I decided to launch Chèlbè out of pure need. I was tired of endless shopping trips trying on everything that didn’t fit. I wanted on-trend styles that regular-height women could find without the added cost.
FC: Do you feel like black consumers are underserved in your product category? If so, then why and how?
DD: I like to think that black consumers are at the forefront of style and setting trends since you often see those same styles mimicked in mainstream fashion. One of the bigger examples is of Gucci replicating a design by Dapper Dan, which after backlash led to a collaboration. Or the variations of cornrows you see in today’s fashion. The selection of tall clothing is very limited and, in some sense, limiting to individual style and expression. But it goes to show the resourcefulness of the black consumer. Whatever the product or budget, black consumers find a way to make it a style of their own.
FC: Are black entrepreneurs underrepresented in your industry? Why do you think this is?
DD: I think black entrepreneurs are underrepresented in most industries, not just in the fashion world. I think that has to do with the social disparities that black entrepreneurs have to overcome. We are not starting on the same playing field. Statistically black people are less privileged when it comes to basic needs like income and education. It’s a lot harder to break into the fashion world without the proper resources and connections that black entrepreneurs often lack.
FC: Have you faced any obstacles as a person of color trying to launch a business? What are they? How did you overcome them?
DD: I haven’t noticed any obvious obstacles as a person of color launching Chèlbè, not to say they don’t exist.
I have had to build relationships with all types of people, going into every situation color-blind, letting my work and work ethic speak for itself. As in any growing business, there will be lots to overcome and there is always a solution for everything.
In sourcing my fabric from Greece and Lebanon, I’ve gone into situations where there was a distinct cultural and language barrier, but when it came down to it we had two things in common–the fabric and the price. Regardless of color or even language, there is always a common ground in business. You just have to find a way to make it work for everyone involved.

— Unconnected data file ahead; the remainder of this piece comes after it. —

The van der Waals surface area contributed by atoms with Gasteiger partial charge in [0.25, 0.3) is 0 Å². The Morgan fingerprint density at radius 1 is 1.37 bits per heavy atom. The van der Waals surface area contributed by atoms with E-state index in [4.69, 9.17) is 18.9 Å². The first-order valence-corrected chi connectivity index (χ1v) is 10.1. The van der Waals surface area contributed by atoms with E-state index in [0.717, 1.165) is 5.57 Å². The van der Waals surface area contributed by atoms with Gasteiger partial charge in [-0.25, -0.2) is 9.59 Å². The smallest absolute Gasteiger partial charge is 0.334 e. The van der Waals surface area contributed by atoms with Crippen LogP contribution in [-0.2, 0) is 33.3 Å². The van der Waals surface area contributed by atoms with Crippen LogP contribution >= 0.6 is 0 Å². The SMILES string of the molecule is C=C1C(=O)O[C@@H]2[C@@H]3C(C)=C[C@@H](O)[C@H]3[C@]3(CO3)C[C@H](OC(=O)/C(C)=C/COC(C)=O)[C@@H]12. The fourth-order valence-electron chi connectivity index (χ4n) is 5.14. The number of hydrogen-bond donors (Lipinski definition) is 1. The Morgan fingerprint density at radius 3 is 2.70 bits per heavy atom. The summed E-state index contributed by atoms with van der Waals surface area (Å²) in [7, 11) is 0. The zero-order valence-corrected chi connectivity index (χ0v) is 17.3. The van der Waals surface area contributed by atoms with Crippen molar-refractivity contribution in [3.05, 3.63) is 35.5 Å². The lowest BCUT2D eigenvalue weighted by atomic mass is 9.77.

FC: Have you deliberately tried to be a visible face of your brand?
DD: I’ve actually tried the opposite. I want to build Chèlbè itself as a brand having the designs and meaning speak for themselves: chic, elegant, graceful, and luxurious. Chèlbè is a lifestyle and can be translated into everything you do. I just help dress the part.
FC: What is your advice to other black people who are passionate about fashion/apparel and want to make an impact in this industry?
DD: Stay true to your vision. A lot of times we look for outside approval and conform our vision to be more “acceptable.” I always pass my designs by my sister and friends, even from the early stages when it’s just a drawing and fabric. Sometimes they love it and sometimes they don’t. Most of the time, they can’t really judge until there’s a finished product. Constructive criticism is a great tool to aid you along your journey, but sometimes only you can fully see or understand your ideas, and that’s okay.
About the author
Elizabeth Segran, Ph.D., is a staff writer at Fast Company. She lives in Cambridge, Massachusetts.